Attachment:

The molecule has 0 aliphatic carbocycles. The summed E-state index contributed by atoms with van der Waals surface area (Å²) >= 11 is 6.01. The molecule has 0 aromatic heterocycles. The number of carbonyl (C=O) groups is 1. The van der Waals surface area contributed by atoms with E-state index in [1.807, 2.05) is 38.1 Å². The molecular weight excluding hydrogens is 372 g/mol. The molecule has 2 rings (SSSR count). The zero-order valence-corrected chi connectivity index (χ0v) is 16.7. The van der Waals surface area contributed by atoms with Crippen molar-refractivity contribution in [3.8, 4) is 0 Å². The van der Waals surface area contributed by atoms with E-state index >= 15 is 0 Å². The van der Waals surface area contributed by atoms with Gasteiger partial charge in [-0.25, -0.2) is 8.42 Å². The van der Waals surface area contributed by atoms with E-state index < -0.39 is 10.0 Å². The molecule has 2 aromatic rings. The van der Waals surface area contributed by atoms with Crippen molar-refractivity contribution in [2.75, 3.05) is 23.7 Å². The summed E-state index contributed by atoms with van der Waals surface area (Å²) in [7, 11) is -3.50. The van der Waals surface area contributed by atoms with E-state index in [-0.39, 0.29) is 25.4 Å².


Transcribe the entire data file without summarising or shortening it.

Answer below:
The molecule has 0 aliphatic carbocycles. The summed E-state index contributed by atoms with van der Waals surface area (Å²) >= 11 is 6.01. The molecule has 0 aromatic heterocycles. The number of carbonyl (C=O) groups is 1. The van der Waals surface area contributed by atoms with E-state index in [1.807, 2.05) is 38.1 Å². The molecular weight excluding hydrogens is 372 g/mol. The molecule has 2 rings (SSSR count). The zero-order valence-corrected chi connectivity index (χ0v) is 16.7. The van der Waals surface area contributed by atoms with Crippen molar-refractivity contribution in [3.8, 4) is 0 Å². The van der Waals surface area contributed by atoms with E-state index >= 15 is 0 Å². The van der Waals surface area contributed by atoms with Gasteiger partial charge in [-0.25, -0.2) is 8.42 Å². The van der Waals surface area contributed by atoms with E-state index < -0.39 is 10.0 Å². The molecule has 2 aromatic rings. The van der Waals surface area contributed by atoms with Crippen molar-refractivity contribution in [2.75, 3.05) is 23.7 Å². The summed E-state index contributed by atoms with van der Waals surface area (Å²) in [7, 11) is -3.50. The van der Waals surface area contributed by atoms with E-state index in [-0.39, 0.29) is 25.4 Å².